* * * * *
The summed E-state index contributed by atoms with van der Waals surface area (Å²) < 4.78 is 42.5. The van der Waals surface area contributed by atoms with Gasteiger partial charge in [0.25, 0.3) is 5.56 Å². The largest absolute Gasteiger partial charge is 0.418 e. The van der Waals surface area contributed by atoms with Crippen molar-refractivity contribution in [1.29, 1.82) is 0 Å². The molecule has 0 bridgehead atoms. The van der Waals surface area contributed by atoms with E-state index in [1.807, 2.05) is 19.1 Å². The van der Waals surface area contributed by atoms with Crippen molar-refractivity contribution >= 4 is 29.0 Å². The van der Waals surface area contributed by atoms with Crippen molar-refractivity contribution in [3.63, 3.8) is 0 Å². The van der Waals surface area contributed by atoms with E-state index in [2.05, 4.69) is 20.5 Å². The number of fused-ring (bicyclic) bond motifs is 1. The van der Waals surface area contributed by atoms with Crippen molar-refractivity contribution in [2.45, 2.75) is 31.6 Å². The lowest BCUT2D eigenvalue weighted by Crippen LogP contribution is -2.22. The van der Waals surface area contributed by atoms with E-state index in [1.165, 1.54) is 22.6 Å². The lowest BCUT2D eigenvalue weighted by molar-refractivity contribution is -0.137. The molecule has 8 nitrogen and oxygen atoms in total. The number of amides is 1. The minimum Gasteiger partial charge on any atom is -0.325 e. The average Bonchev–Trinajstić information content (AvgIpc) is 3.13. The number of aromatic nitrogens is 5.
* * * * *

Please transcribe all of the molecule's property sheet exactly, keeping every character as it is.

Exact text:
The summed E-state index contributed by atoms with van der Waals surface area (Å²) < 4.78 is 42.5. The van der Waals surface area contributed by atoms with Gasteiger partial charge in [0.25, 0.3) is 5.56 Å². The largest absolute Gasteiger partial charge is 0.418 e. The van der Waals surface area contributed by atoms with Crippen molar-refractivity contribution in [1.29, 1.82) is 0 Å². The molecule has 0 bridgehead atoms. The van der Waals surface area contributed by atoms with E-state index in [1.807, 2.05) is 19.1 Å². The van der Waals surface area contributed by atoms with Crippen molar-refractivity contribution >= 4 is 29.0 Å². The van der Waals surface area contributed by atoms with Crippen molar-refractivity contribution in [3.63, 3.8) is 0 Å². The van der Waals surface area contributed by atoms with E-state index in [2.05, 4.69) is 20.5 Å². The number of fused-ring (bicyclic) bond motifs is 1. The van der Waals surface area contributed by atoms with Crippen molar-refractivity contribution in [2.45, 2.75) is 31.6 Å². The lowest BCUT2D eigenvalue weighted by Crippen LogP contribution is -2.22. The van der Waals surface area contributed by atoms with E-state index in [1.165, 1.54) is 22.6 Å². The lowest BCUT2D eigenvalue weighted by molar-refractivity contribution is -0.137. The molecule has 8 nitrogen and oxygen atoms in total. The number of amides is 1. The minimum Gasteiger partial charge on any atom is -0.325 e. The average Bonchev–Trinajstić information content (AvgIpc) is 3.13. The number of aromatic nitrogens is 5.